Jennifer Fulwiler is a writer and speaker who converted to Catholicism after a life of atheism. She’s a contributor to the books The Church and New Media and Atheist to Catholic: 11 Stories of Conversion, and is writing a book based on her personal blog, ConversionDiary.com. She and her husband live in Austin, TX with their five young children, and were featured in the nationally televised reality show Minor Revisions. You can follow her on Twitter at @conversiondiary.
For some people, becoming a parent is a natural part of life. They grew up around babies and kids, and so nothing seems out of the ordinary when a loud little eight-pound bald person shows up at their house one day. Not so for others of us.
I was an only child. I don’t recall ever having a friend who had more than two siblings living at home, and nobody I knew had a baby in the family. In the years after I graduated from college, few people I knew were married, none had kids. By the time I got married, I’d lived in an adults-only world for so long that I had this this vague impression that new human beings were added to the world through a secret cloning room at the back of Starbucks, emerging as fully dressed 20-somethings complete with lattes and wire-rimmed glasses.
So when my first baby was born, I was shocked. I’d never changed a diaper in my life. My husband had never held a baby. We were utterly unprepared for for the months and years that lay ahead.
Amazingly, it’s all worked out. My oldest child is about to celebrate his seventh birthday, and he and his siblings are only occasionally mistaken for feral children. For those who just stepping onto the parenting roller coaster and are similiarly unprepared, here are a few things I wish I’d known in the first few years:
1. Get some sleep. You’re not going to get as much sleep as you’d like with a baby in the house, and it’s important to accept that. But that doesn’t mean that it’s fine to walk around like a zombie for months at a time—your body needs regular rest for your mental and physical wellbeing. During more than one postpartum period I’ve hit a point where I felt like I was going insane, only to realize later that I was just really, really tired. Some parents find that cosleeping works wonders for making sure everyone gets enough sleep, others prefer easing babies onto a schedule (personally, I’m a big fan of The Sleep Lady’s methods). Whichever way you approach it, make it a priority to get as much sleep as you can.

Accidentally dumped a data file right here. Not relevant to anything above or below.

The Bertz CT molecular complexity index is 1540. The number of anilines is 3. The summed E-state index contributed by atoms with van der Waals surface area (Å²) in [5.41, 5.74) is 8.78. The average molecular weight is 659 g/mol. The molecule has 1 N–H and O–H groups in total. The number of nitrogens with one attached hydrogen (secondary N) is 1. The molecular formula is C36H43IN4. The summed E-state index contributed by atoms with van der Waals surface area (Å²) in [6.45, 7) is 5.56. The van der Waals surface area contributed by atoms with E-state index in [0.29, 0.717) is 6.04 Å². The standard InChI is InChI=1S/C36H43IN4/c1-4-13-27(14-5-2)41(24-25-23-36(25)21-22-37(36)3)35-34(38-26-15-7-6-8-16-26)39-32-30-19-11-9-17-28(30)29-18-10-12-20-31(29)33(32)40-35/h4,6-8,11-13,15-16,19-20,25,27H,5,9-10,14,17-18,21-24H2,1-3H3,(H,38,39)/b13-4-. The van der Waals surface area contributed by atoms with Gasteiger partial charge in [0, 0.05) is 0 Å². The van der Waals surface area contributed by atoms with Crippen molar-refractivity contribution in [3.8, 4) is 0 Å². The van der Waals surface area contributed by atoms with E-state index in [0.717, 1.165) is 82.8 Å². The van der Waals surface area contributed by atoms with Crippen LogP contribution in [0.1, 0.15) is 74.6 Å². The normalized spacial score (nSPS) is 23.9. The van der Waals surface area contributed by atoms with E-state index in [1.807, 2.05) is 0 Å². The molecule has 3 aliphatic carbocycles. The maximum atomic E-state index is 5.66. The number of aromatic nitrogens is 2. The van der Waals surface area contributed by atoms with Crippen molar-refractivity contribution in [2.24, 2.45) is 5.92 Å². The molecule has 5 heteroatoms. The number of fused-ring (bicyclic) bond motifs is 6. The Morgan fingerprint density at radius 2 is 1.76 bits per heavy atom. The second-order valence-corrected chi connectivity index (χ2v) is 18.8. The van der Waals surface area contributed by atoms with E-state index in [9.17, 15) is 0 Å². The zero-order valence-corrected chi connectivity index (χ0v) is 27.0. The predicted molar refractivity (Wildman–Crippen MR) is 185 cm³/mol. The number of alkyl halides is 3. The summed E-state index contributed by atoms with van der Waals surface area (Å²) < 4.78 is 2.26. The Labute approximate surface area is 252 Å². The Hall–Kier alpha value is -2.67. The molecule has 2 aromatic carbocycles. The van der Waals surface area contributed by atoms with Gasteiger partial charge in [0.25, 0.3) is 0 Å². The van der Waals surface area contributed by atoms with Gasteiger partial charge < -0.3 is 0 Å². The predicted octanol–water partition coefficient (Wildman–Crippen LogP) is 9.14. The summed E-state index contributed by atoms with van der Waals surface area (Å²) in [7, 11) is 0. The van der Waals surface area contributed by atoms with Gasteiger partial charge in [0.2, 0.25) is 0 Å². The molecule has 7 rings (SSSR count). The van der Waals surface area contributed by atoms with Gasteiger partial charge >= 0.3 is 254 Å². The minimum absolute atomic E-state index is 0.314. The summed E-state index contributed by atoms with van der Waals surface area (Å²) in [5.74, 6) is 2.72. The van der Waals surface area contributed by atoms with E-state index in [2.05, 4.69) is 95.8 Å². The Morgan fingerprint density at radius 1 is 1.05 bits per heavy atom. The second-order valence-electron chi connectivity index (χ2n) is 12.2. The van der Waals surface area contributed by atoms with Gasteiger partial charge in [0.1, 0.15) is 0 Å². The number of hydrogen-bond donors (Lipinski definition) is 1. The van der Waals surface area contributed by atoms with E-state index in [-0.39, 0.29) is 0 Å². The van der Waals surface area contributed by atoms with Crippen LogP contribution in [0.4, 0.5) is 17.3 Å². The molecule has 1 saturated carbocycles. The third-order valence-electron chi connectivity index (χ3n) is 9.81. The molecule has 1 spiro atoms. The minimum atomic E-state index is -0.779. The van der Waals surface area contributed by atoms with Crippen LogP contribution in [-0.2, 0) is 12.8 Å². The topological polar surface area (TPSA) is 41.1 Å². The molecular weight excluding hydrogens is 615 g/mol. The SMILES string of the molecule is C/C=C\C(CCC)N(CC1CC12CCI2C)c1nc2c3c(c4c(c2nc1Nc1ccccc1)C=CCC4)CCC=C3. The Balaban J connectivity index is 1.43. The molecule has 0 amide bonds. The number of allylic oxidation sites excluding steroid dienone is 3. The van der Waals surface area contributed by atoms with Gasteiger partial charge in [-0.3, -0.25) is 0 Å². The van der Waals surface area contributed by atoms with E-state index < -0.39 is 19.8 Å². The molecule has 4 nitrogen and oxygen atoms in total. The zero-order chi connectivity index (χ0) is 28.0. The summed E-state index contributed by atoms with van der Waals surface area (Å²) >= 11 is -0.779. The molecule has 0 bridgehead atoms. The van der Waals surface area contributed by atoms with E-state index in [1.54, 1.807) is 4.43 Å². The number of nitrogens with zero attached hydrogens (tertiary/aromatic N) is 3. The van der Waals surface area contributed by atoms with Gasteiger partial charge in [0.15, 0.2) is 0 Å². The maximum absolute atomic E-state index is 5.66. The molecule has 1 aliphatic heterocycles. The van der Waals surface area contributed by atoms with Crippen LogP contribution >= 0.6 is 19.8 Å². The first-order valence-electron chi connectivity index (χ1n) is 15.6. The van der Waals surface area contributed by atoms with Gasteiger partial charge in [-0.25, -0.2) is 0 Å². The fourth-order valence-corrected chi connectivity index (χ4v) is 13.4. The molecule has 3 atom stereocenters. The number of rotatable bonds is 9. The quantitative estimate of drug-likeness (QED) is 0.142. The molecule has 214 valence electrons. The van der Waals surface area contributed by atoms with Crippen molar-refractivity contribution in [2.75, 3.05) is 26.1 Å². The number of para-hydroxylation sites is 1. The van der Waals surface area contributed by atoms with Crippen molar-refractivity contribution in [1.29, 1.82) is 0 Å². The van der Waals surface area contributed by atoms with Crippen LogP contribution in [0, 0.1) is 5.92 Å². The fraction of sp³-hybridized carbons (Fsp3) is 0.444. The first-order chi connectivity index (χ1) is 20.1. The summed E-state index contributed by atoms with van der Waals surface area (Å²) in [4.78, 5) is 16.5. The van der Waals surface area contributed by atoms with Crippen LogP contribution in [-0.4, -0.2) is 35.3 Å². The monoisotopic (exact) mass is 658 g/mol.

2. Get some help. As you know, I’m a big believer that stay-at-home parents need help. You may not feel comfortable leaving your baby with a sitter yet, but consider hiring a kid from the neighborhood to watch the baby occasionally while you take a nap or do stuff around the house. If there’s no room in the budget for any help at all, chat with your spouse about making sure that you both have regular down time. You’d be amazed at the difference it can make it your life when you’re getting time to rest and recharge your batteries.
3. Remember that your parenting philosophy is not your religion. When I had my first child, I adhered strictly to the advice of a certain popular parenting philosophy—even after it should have been clear that this was a horrible fit for our family. I’d fallen into the idea that this philosophy was for parents who loved their children; all other viewpoints were for lazy suckers who couldn’t care less about the wellbeing of their offspring. Only after 20 months of misery and a near-breakdown did I finally admit that this wasn’t working, and began doing what works for us instead of what Dr. So-and-So says is the perfect way to parent.
4. When listening to parenting advice, consider the source. Specifically, consider the advice-giver’s temperament. In my first year as a mom, I took the advice of some well-meaning friends who told me to nap when the baby naps, then schedule as many playdates as possible to keep myself sane. I have trouble falling asleep, so my attempts at napping usually ended up in huge frustration sessions where I’d be dozing off just when the baby cried; and as an introvert, I found that socializing depleted my already-low energy stores—what I really needed to unwind was quiet time to read a book. My friends’ advice worked well for them because they’re extroverts who sleep easily; but for this introvert insomniac, it was a recipe for disaster.
5. Make time for your marriage. You aren’t doing your child any favors by putting your marriage on the backburner in this busy phase of life. If there’s no room in the budget for babysitting and dinners out, schedule romantic at-home date nights at least once a month.
6. No, seriously. Make time for your marriage. It’s easy to nod at the advice to put your marriage first, but then get swept up in the craziness of daily life and end up going weeks or even months without any meaningful time together as a couple. This is especially true for new parents. So make sure that you’re making a conscious effort to strengthen your marriage, no matter how tired and busy you are.
Hopefully that’s some good food for thought for new parents. (Now I just need someone to write a survival guide to the teen years for me.)
Experienced parents, what are your tips for moms and dads just starting out?